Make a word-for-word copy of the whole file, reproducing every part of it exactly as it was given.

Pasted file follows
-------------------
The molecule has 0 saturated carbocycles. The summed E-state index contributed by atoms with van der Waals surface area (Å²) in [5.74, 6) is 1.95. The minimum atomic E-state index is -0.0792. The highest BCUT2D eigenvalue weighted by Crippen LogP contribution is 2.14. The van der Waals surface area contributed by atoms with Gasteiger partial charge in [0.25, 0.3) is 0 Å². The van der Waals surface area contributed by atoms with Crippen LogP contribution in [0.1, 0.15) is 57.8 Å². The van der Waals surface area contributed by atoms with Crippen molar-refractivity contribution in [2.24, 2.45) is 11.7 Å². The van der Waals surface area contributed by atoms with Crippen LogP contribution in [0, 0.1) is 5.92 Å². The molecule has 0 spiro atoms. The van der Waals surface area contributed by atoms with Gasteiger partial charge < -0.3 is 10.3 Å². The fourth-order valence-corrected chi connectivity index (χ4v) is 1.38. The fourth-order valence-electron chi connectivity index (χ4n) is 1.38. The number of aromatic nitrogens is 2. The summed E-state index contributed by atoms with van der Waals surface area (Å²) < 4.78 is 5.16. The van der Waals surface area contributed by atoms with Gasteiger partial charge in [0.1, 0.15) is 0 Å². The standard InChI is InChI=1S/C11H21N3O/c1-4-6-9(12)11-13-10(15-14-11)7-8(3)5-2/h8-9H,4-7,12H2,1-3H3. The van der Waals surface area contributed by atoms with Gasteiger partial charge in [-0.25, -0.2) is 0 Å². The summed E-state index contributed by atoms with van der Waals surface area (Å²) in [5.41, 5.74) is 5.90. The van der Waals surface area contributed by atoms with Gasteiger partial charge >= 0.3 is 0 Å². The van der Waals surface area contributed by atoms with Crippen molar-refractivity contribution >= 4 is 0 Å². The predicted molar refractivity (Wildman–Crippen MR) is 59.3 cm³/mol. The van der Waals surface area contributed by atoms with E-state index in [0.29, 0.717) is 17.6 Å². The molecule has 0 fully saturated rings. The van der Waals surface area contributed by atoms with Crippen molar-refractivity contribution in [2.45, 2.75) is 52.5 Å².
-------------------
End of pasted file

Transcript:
The molecule has 0 saturated carbocycles. The summed E-state index contributed by atoms with van der Waals surface area (Å²) in [5.74, 6) is 1.95. The minimum atomic E-state index is -0.0792. The highest BCUT2D eigenvalue weighted by Crippen LogP contribution is 2.14. The van der Waals surface area contributed by atoms with Gasteiger partial charge in [0.25, 0.3) is 0 Å². The van der Waals surface area contributed by atoms with Crippen LogP contribution in [0.1, 0.15) is 57.8 Å². The van der Waals surface area contributed by atoms with Crippen molar-refractivity contribution in [2.24, 2.45) is 11.7 Å². The van der Waals surface area contributed by atoms with Crippen LogP contribution in [0, 0.1) is 5.92 Å². The molecule has 0 spiro atoms. The van der Waals surface area contributed by atoms with Gasteiger partial charge < -0.3 is 10.3 Å². The fourth-order valence-corrected chi connectivity index (χ4v) is 1.38. The fourth-order valence-electron chi connectivity index (χ4n) is 1.38. The number of aromatic nitrogens is 2. The summed E-state index contributed by atoms with van der Waals surface area (Å²) < 4.78 is 5.16. The van der Waals surface area contributed by atoms with Gasteiger partial charge in [0.1, 0.15) is 0 Å². The standard InChI is InChI=1S/C11H21N3O/c1-4-6-9(12)11-13-10(15-14-11)7-8(3)5-2/h8-9H,4-7,12H2,1-3H3. The van der Waals surface area contributed by atoms with Gasteiger partial charge in [-0.25, -0.2) is 0 Å². The summed E-state index contributed by atoms with van der Waals surface area (Å²) in [5.41, 5.74) is 5.90. The van der Waals surface area contributed by atoms with Gasteiger partial charge >= 0.3 is 0 Å². The van der Waals surface area contributed by atoms with Crippen molar-refractivity contribution >= 4 is 0 Å². The predicted molar refractivity (Wildman–Crippen MR) is 59.3 cm³/mol. The van der Waals surface area contributed by atoms with E-state index in [0.29, 0.717) is 17.6 Å². The molecule has 0 fully saturated rings. The van der Waals surface area contributed by atoms with Crippen molar-refractivity contribution in [2.45, 2.75) is 52.5 Å².